The big twist in this book came when Sirantha Jax realized something about herself and a newly acquired physical handicap that provides insights into her origins and makeup as a grimspace navigator. This amazing twist promises to lead her character to new discoveries about herself in later books.
The ending of WANDERLUST did leave me a bit unsettled and the characters' stories unresolved, but that seems to be the case in most bridge books. It definitely did it's job (as did Donna's upcoming review) in piquing my interest to get to the next in the series asap.
Go to the next post for Donna's take on DOUBLEBLIND.
I’ve mentioned before that I’m often late to haul my ass to the spaceport before the shuttle leaves for the ship. But I’m lucky to have good friends who see to it I’m scooped up out of the bar where I’m arguing some moot point and beamed aboard before the captain warps for deep space. So it was when my friends here at Spacefreighters Lounge and Heather Massey over at The Galaxy Express (with an excellent series--Part 1, Part 2, Part 3 --ending with an interview with the author that you MUST read), dragged me out and pushed me in the direction of SFR writer Ann Aguirre.
Aguirre is the author of a series of books featuring space navigator Sirantha Jax, a kickass bad girl with a galactic reputation for wild living. Jax is one of the few humans in the galaxy with the genes and the skills to guide starships through “grimspace”, the disorienting and dangerous dimensions between “jumps” that allow long distance space travel. Her bosses in the major business conglomerates that rule the galaxy consider her a valuable asset despite her tendency to impulsive action and, uh, shall we say, unpredictability?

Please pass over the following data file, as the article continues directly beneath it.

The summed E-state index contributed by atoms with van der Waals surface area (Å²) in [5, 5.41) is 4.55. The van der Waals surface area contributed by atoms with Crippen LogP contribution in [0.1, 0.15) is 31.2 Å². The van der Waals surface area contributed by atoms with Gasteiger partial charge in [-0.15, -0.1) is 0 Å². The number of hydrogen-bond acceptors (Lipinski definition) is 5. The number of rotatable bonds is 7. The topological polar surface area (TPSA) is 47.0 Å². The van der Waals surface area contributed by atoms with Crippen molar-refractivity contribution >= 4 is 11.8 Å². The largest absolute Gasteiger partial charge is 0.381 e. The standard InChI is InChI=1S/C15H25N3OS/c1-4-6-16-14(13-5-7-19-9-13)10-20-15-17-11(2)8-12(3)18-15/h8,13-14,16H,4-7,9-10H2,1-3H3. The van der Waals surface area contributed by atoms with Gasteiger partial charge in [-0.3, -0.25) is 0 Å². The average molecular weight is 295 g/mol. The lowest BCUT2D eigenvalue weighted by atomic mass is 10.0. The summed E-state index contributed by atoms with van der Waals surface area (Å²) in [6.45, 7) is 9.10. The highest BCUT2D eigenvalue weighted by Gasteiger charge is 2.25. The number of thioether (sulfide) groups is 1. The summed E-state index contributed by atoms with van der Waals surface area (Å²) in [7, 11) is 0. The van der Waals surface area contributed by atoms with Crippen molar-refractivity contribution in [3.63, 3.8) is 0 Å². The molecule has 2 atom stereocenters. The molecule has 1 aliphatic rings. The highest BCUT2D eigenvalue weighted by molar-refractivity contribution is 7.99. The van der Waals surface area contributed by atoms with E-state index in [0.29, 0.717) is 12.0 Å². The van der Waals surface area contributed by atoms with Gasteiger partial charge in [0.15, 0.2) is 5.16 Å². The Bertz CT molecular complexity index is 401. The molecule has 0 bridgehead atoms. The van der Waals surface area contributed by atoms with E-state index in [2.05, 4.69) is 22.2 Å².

By the time we meet Jax in DOUBLEBLIND, the third book in the series, life has conspired to kick her butt pretty thoroughly. I haven’t read the first two books (see Laurie’s review of the second book, WANDERLUST), and I don’t want to give away a lot of plot points, either. But it’s clear from the way Aguirre reveals Jax’s character, that the bad girl has begun to grow up. She often compares herself to “the old Sirantha Jax”, wishing she could take the easy way out like that younger girl might have. This older, wiser Jax has been given a mission of monumental importance, as a diplomatic envoy to a closed, xenophobic society on a planet of strategic significance. And she’s not sure she’s up to the challenge.
Sirantha Jax is already a character we can’t help but love—independent, brash, funny and brave. But in this book, she is also forced to look at herself and wonder if she hasn’t been selfish or afraid or immature on a more fundamental level. That she comes out on the other side better for the examination speaks both to her character and to Aguirre’s immense skills as a writer. A character is supposed to grow in the course of a novel (or a series). We forget that sometimes in this age of the sequel for the sake of the Almighty Dollar.